People tend to favor Wi-Fi over cellular for obvious reasons – it’s usually faster, it doesn’t tax your data plan and it’s widely available. However, there are a number of inherent risks in allowing your devices to connect to Wi-Fi networks.
Wi-Fi networks expose mobile devices to malicious threats, such as man-in-the-middle attacks and sensitive data loss on public hotspots.
This report is designed to inform you of the many and varied risks of Wi-Fi and practical steps on how to manage that risk.
Modern organizations that are enabling mobility for their workforce are achieving powerful productivity benefits. With this new reality of mobile working also comes the need for countless wireless networks that can support an increasing number of devices and the data they access.
According to Statcounter, mobile traffic surpassed desktop for the first time in November 2016, representing a marked shift in how people access the web. Similarly, the number of mobile devices in the workplace has also exploded in recent years. As a result, it is vital for organizations to provide mobile-friendly connectivity, both for employees and partners who need remote access to corporate facilities. That means setting up a robust broadband connection to handle the significant increase in data consumption, and multiple Wi-Fi access points for those users or situations where cellular is not appropriate.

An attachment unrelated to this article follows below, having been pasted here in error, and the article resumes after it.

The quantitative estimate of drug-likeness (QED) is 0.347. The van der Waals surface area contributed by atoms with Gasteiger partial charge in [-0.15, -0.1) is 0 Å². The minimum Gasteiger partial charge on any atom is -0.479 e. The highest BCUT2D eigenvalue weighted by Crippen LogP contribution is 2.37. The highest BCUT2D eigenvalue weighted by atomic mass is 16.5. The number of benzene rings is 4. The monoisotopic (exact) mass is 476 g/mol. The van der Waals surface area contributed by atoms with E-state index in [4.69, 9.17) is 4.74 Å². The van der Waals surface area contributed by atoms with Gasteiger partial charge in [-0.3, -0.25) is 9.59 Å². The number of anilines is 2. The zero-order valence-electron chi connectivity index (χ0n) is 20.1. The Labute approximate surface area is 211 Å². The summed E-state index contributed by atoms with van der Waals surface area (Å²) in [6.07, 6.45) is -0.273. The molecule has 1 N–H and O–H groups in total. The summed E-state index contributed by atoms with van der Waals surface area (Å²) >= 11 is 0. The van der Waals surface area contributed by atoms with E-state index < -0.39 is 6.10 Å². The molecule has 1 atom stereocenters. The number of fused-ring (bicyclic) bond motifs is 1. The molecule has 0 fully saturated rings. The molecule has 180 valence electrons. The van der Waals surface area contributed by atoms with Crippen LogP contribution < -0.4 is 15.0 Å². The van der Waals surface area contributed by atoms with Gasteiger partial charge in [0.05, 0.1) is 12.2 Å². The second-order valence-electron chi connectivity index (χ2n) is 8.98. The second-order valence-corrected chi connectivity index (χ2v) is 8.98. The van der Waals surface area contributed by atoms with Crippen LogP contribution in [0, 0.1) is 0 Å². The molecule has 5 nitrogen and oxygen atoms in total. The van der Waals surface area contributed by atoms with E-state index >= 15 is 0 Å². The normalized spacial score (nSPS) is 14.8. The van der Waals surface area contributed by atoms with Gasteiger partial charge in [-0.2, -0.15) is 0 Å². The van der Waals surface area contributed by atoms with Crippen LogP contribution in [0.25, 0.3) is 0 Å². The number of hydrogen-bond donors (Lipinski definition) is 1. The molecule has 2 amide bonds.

Although it is less relevant for businesses today, the primary advantage of having a wired infrastructure is the control it provides. Unauthorized visitors can be kept out of your corporate network and it won’t be overloaded with non-work related traffic.
Conversely, as a mobile enterprise, your network extends beyond the physical walls of the office giving attackers a potential route into the business, without ever having to compromise a single part of the corporate infrastructure.
Once those work-assigned devices leave the confines of the office walls, it’s harder to see and control how they are connecting to the internet. Many businesses, especially those in the service industries, are also offering wireless connectivity for customers, passengers, guests and general public. But how is a user to know whether these hotspots use encryption? And how can they ensure no one around them can see their data in transit?
In this report, we will provide an overview of Wi-Fi network growth and the variety of hotspots available. We’ll then introduce you to Wi-Fi threats in the context of the wider mobile threat landscape. And finally, we will work our way through the layers of Wi-Fi risks ranging from incidental privacy exposures to motivated attacks before providing you with advice for managing these risks.
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